Did anyone read this NY Times article “A World Without Work”? You could come away with a few different impressions, but I thought the conversation in comments that followed was very thought provoking. The theory that we could draw parallels between current employment trends to a 19th Century Utopian vision where people worked less has its obvious flaws (and the line about the rich working longer hours and the unemployed patching together various means to scrape by speaks more about income inequality than who gets to enjoy more leisure hours), but what was most interesting was this notion that this future of no work is “a basic reality of 21st-century American life”.
Unemployment stats aside, the decline of jobs from automation and outsourcing, and the fact that many Americans are being squeezed into more productivity often to compensate for a downsized workforce, lead me to think that some kind of post-employment era isn’t that far off base. It’s a pretty big statement, no? And then when I try to imagine what the world is going to be like when my kids grow to be adults…well, it makes me wonder (worry) all kinds of things about the future. The world is changing – it has been changing all along – but the recession and the technology-driven evolution of certain industries certainly has made us more aware of it.
I thought this article about the Brooklyn band, Grizzly Bear, in NY Magazine, was a good read on the music industry today and what it means to be an indie band in 2013. We all know that the industry has changed and musicians don’t make money selling records anymore. Their earnings come primarily from touring and licensing music (why do you think that every band that has ever existed and is still living is back on tour?). So is a successful indie band from 2013 making the same living as one from 1992? It seems not. As I was walking down Broadway the other day, I thought about the stores that I used to go to when I was a kid, Tower Records being one of them. Do you remember how big a deal it was to go to your favorite record store to pick up that new album from your favorite band? (record/Cassette/CD – you name your era. I’m old enough to have lived through all 3). I don’t know if kids who could just download music instantly today would even understand that experience. It took a lot more work to listen to music back then (ok, maybe just a subway token and a ride), but the experience of going to a store to browse through bins and bins of records and CDs and walking away with a physical package of the music in your hands is all but gone. It was such a huge part of our adolescence, but we just don’t buy music like that anymore. Is publishing not that far behind?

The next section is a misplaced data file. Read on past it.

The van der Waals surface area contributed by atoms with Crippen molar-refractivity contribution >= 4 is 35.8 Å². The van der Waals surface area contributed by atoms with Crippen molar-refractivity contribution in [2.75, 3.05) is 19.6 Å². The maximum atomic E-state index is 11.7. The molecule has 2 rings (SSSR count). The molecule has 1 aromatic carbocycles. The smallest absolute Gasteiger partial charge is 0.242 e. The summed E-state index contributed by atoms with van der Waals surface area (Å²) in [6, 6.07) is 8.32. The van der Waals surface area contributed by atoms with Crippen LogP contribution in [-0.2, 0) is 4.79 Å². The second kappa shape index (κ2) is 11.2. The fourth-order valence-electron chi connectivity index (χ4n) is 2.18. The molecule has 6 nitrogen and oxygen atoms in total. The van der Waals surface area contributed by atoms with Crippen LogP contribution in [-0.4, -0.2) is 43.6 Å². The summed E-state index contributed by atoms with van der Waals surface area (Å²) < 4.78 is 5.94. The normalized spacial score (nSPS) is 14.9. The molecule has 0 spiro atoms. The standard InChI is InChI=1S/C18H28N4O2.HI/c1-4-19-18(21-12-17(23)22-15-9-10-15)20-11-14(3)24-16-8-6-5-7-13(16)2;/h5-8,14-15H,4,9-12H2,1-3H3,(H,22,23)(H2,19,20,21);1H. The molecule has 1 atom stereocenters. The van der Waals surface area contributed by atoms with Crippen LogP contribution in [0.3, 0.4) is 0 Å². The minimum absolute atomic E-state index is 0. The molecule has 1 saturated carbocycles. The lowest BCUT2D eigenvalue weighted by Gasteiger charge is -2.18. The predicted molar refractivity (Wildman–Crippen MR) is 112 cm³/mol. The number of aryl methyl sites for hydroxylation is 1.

I don’t believe that creativity or ideas will be outsourced and replaced, but the means to execute these ideas might and some tasks won’t need humans at all anymore. It’s already happened and I even see it in my industry as design budgets get smaller and I have to hustle for more projects a year just to compensate. I’m also realizing that what I’ve been doing the last few years to a certain extent, is trying to position ourselves so that we could become a bit more adaptable in our respective industries. I think in this economy, you have to be in order to survive. I’m not completely confident that what I do for a living now in this particular capacity is how I’ll be making a living 10 years from now. It may not be by choice. So what does the future hold when we no longer need manual labor and these jobs continue to disappear? When the pool of qualified applicants outnumber the jobs that are available? But isn’t that future now? We definitely live in interesting times…